Faculty of Mathematics and Natural Sciences - Biogeography

FORESTS and CO - Project Overview


Forests play a major role in the global carbon cycle, contain a substantial proportion of the world’s terrestrial biodiversity, and are valued for the services they provide to society1,2,3. Forest products alone are estimated at $120 billion annually2, although this estimation disregards the value of regulating, cultural and supporting services4. Importantly, forests are major carbon pools and play a critical role in mitigating climate change6, e.g.,  providing an estimated net global sink of 1.1 Pg C annually between 1990 and 20077. Forests also harbor the majority of the world’s biodiversity2.

Unfortunately, the rate of biodiversity loss is still alarmingly high and accelerates7,8, which is worrisome considering emerging close links between biodiversity, ecosystem functioning, and human well-being9.

A large body of evidence now suggests biodiversity loss affects the functioning of ecosystems10,11. Likewise, high species diversity is often associated with high productivity and ecosystem service (ES) provisioning, including carbon storage and sequestration11,12,13. Protecting forests and managing them sustainably is therefore important both to preserve biodiversity, and the services it underpins14. However, our ability to understand the consequences of biodiversity loss on the supply of a portfolio of multiple ES is still incomplete13.

Managing forests for multiple objectives requires a thorough scientific understanding of the trade-offs and synergies between the multiple contributions of forests to human wellbeing. Testing how carbon and biodiversity can be jointly maintained or enriched in forest landscapes is particularly important in this context, since it would allow forest-management strategies that jointly address climate change mitigation and biodiversity loss. This would also untap unrealized potentials to increase carbon and biodiversity gains in managed forests, or maximize the outcome of forest conservation and sustainable forest management (SFM) measures15.

To assess whether trade-offs or synergies occur between carbon and biodiversity in European forests, we will apply an interdisciplinary approach, bridging geography, forest ecology and remote sensing, and we will bring together a network of forest researchers working on European Forests.


Project Workplan

FORESTS and CO is composed by three work packages (WP) that will focus on both unmanaged, old-growth forests, representing a baseline for key ecosystem functions, and managed forest, constituting the majority of Europe’s forests (Fig. 1)

  • WP1 will build a network of forest researchers to gather existing data on primary and old-growth forests in Europe, and create the first map of their distribution.
  • WP2 will use plot-level data to model the relationship between forest biodiversity and carbon storage, and assess whether this relationship differs between old-growth and managed forests.
  • WP3 will test whether carbon/biodiversity co-benefits vary, when scaled up to broader extents, using satellite products and vegetation-plot databases.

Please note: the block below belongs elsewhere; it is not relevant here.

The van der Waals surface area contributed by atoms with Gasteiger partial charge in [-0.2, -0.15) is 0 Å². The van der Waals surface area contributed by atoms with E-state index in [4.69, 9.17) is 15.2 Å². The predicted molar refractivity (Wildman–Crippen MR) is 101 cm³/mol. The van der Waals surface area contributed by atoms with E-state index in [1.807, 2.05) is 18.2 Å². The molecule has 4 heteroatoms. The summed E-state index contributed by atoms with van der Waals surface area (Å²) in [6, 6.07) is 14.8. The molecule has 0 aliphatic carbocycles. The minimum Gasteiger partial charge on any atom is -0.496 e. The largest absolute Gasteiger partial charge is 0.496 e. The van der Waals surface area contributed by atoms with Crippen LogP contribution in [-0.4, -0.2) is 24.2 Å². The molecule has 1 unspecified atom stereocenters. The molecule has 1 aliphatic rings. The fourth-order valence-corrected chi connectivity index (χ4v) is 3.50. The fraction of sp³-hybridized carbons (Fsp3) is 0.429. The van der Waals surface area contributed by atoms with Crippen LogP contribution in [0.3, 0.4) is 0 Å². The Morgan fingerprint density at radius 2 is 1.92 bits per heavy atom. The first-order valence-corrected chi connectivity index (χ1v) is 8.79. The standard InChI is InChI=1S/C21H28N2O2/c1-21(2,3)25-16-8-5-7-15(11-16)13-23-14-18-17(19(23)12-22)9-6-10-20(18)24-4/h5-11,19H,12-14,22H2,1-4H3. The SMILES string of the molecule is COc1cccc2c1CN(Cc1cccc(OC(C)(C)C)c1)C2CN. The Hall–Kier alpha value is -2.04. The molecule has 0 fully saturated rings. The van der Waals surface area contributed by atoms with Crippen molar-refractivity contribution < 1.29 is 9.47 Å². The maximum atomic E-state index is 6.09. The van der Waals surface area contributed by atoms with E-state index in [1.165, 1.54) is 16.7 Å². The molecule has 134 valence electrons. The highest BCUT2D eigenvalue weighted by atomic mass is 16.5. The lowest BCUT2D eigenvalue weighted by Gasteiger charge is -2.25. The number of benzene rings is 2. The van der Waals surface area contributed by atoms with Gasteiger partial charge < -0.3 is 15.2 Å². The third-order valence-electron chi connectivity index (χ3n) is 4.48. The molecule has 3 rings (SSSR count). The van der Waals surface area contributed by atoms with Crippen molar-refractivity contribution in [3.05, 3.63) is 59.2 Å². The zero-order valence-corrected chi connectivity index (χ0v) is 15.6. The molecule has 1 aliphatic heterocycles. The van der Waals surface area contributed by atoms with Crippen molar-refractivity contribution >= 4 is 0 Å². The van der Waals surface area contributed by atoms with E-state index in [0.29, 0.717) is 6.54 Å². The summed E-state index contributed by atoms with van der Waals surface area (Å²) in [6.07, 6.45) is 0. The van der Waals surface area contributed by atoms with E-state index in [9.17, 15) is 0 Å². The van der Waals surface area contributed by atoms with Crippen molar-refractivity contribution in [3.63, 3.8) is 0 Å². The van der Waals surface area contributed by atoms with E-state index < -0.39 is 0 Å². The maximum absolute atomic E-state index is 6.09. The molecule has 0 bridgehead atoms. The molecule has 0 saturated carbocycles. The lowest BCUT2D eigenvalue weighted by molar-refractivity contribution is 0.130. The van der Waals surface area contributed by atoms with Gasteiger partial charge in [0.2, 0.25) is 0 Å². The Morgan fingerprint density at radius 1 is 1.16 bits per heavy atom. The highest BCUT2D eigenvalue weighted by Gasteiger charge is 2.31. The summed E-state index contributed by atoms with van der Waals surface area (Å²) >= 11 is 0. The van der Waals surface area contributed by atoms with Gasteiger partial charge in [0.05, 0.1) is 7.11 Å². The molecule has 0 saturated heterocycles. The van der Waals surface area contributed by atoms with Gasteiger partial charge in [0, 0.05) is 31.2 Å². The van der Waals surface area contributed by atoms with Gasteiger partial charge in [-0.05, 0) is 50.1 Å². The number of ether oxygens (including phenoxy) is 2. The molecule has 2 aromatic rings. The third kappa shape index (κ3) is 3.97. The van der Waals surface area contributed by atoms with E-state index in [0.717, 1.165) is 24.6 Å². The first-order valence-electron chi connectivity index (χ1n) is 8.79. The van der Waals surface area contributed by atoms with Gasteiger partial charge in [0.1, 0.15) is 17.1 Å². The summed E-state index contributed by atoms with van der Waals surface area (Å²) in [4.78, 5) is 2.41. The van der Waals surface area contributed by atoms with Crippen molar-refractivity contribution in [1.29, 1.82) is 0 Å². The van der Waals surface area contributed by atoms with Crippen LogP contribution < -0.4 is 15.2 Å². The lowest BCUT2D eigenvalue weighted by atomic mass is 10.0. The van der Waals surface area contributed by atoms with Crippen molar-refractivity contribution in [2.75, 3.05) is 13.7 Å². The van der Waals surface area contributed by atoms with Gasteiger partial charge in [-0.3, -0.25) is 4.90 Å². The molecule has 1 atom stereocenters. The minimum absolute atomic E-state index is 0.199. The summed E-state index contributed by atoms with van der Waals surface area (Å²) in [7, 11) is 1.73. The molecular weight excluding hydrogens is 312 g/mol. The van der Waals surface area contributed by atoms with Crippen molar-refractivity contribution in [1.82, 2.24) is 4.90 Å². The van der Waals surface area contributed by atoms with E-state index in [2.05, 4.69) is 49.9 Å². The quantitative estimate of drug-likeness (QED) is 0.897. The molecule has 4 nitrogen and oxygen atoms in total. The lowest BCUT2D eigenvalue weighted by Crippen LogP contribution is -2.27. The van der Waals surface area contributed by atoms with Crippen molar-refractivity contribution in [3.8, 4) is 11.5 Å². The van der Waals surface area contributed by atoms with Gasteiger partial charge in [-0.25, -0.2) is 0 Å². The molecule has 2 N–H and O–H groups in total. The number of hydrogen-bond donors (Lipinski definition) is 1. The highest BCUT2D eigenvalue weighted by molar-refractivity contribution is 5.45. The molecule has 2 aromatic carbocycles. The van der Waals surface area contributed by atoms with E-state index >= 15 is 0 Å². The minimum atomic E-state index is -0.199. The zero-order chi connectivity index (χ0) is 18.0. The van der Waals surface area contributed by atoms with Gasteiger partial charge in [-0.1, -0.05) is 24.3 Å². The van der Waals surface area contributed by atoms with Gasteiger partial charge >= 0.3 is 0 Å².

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Cited References
  1. Parrotta JA, Wildburger C & Mansourian S (eds.) 2012. Understanding Relationships between Biodiversity, Carbon, Forests and People: The Key to Achieving REDD+ Objectives. A Global Assessment Report, Vienna: IUFRO World Series Volume 31.
  2. FAO 2010. Global Forest Resources Assessment 2010. Main report. FAO Forestry Paper. Rome: FAO.
  3. MEA 2005. Millennium Ecosystem Assessment. Ecosystems and Human Well-being: Synthesis, Washington, DC, Island Press.
  4. Costanza R, de Groot R, Sutton P, et al. 2014. Changes in the global value of ecosystem services. Global Environmental Change, 26, 152-158.
  5. Bonan GB 2008. Forests and Climate Change: Forcings, Feedbacks, and the Climate Benefits of Forests. Science, 320, 1444-1449.
  6. Pan YD, Birdsey RA, Fang JY, et al. 2011. A Large and Persistent Carbon Sink in the World's Forests. Science, 333, 988-993.
  7. Pimm SL, Jenkins CN, Abell R, et al. 2014. The biodiversity of species and their rates of extinction, distribution, and protection. Science, 344.
  8. Dirzo R, Young HS, Galetti M, et al. 2014. Defaunation in the Anthropocene. Science, 345, 401-406.
  9. Cardinale BJ, Duffy JE, Gonzalez A, et al. 2012. Biodiversity loss and its impact on humanity. Nature, 486, 59-67.
  10. Hooper DU, Chapin FS, Ewel JJ, et al. 2005. Effects of Biodiversity on Ecosystem Functioning: a Consensus of Current Knowledge. Ecol Monogr, 75, 3-35.
  11. Gamfeldt L, Snall T, Bagchi R, et al. 2013. Higher levels of multiple ecosystem services are found in forests with more tree species. Nat Commun, 4, 1340.xc
  12. Paquette A & Messier C 2011. The effect of biodiversity on tree productivity: from temperate to boreal forests. Glob Ecol Biogeogr, 20, 170-180.
  13. Balvanera P, Siddique I, Dee L, et al. 2014. Linking Biodiversity and Ecosystem Services: Current Uncertainties and the Necessary Next Steps. Bioscience, 64, 49-57.
  14. CBD 2002. Forest Biological Diversity – COP 6 decision VI/22. Available at: http://www.cbd.int/decision/cop/?id=7196.
  15. Strassburg BBN, Kelly A, Balmford A, et al. 2010. Global congruence of carbon storage and biodiversity in terrestrial ecosystems. Conservation Letters, 3, 98-105.